Before Saturday”s game against Purdue, the Michigan football team wanted nothing to do with the idea of revenge. The players scoffed at the notion, each giving canned responses to questions asking how much last year”s loss in West Lafayette still burned.

Paul Wong
The Schwartz Authority<br><br>Jon Schwartz

And I”m not going to spin some tale about the win on Saturday and how it gave the Wolverines what they wanted, but didn”t want to talk about.

I think it brought something much bigger than the quickly-passing gratification of payback.

Michigan”s defense, perennially among the nation”s strongest, but last year, an embarrassment to the program, is being treated this season like the guy that did three turns in jail, but has now found God you”re intrigued by him, but at the same time, you”re waiting for him to screw up again so he can go back where he belongs.

It”s no secret that the Wolverines” are performing better on the defensive side of the ball this year. They”re controlling the line of scrimmage, they”re demolishing unassuming running backs and they”re not letting up.

So when the season began, it was obvious that the Purdue game was going to be a real test how would the defense fare this year against the team that so demoralized it last year?

Very well.

Last year, Michigan blew a 28-10 halftime lead before losing on a last-second Travis Dorsch field goal. All week, the Wolverines were saying that they had to play four quarters, that they couldn”t let up like they did last year.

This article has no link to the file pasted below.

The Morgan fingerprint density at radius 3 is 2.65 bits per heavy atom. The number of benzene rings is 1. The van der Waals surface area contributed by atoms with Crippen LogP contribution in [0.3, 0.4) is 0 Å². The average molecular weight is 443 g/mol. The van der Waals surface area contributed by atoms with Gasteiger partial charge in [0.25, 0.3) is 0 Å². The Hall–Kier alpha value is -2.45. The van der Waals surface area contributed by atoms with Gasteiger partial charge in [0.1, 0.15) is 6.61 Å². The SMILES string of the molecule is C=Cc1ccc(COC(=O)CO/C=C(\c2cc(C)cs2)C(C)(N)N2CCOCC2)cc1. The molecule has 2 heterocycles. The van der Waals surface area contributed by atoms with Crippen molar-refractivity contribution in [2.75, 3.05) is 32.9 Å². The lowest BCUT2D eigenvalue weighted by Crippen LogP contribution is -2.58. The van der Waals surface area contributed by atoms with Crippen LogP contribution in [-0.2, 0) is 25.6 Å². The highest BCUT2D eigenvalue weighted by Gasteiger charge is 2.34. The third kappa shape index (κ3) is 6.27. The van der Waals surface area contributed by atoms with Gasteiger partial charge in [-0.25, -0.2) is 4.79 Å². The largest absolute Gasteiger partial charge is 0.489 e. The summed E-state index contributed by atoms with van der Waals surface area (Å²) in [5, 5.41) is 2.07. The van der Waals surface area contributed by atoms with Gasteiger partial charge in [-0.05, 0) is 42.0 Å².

Easy enough to say, but the true test comes on the field.

Michigan did what it wanted to do. It played four quarters without ever letting up. The most obvious example of this came on Purdue”s last drive of the game. Down by 14 with about three minutes remaining, Purdue got the ball at its own 14-yard line off a Chris Perry fumble.

After moving the ball well enough for two first downs, the ball sat at the Boilermakers” 45. It was a situation that the cynical Michigan fans feared what was going to happen this time?

On first-and-10, Purdue quarterback Brandon Hance dropped back. Sacked by Norman Heuer. Second-and-16, sacked by Shantee Orr. On third-and-22, with the ball now back to the 33, Hance dropped back once more. Sacked by Shawn Lazarus.

Three plays, critical to the game”s outcome, and all that Purdue could do was lose 16 yards.

“We had to play the whole game,” Orr said. “We had to play the whole game to the end. We just kept fighting. We wanted it today.”

On its next play, out of timeouts, out of options and certainly out of hope, Purdue punted. The Boilermakers conceded, giving Michigan the ball with 41 seconds left instead of going for it on fourth-and-long.

“When you come here, you have to expect to be involved in a 60-minute game,” Purdue coach Joe Tiller said after the game. Quite a role-reversal. Last year, Michigan was derided for giving up too early. This time, Purdue played a great first quarter, and then penalty after penalty after penalty held it back for the rest of the game.

On the scoreboard, the Boilermakers were still in it, but in the players” heads, it was long over. The Michigan defense was too good. It was killing something the spread offense that it couldn”t stop a year ago. It was taking over the game.

“The key to stopping that kind of offense is that everyone has to execute,” linebacker Victor Hobson said. “It can”t be an individual effort. You need all 11 guys each play. We were able to do that. Each player on the defense was able to execute.”

The defense executed all day. Unlike last year, Michigan didn”t dominate the start. But the defense was all over the finish.

“We just always want to finish,” Hobson said. “Any time we don”t finish, that”s a problem.

“We made sure we finished today.”

Jon Schwartz cab be reached at jlsz@umich.edu.

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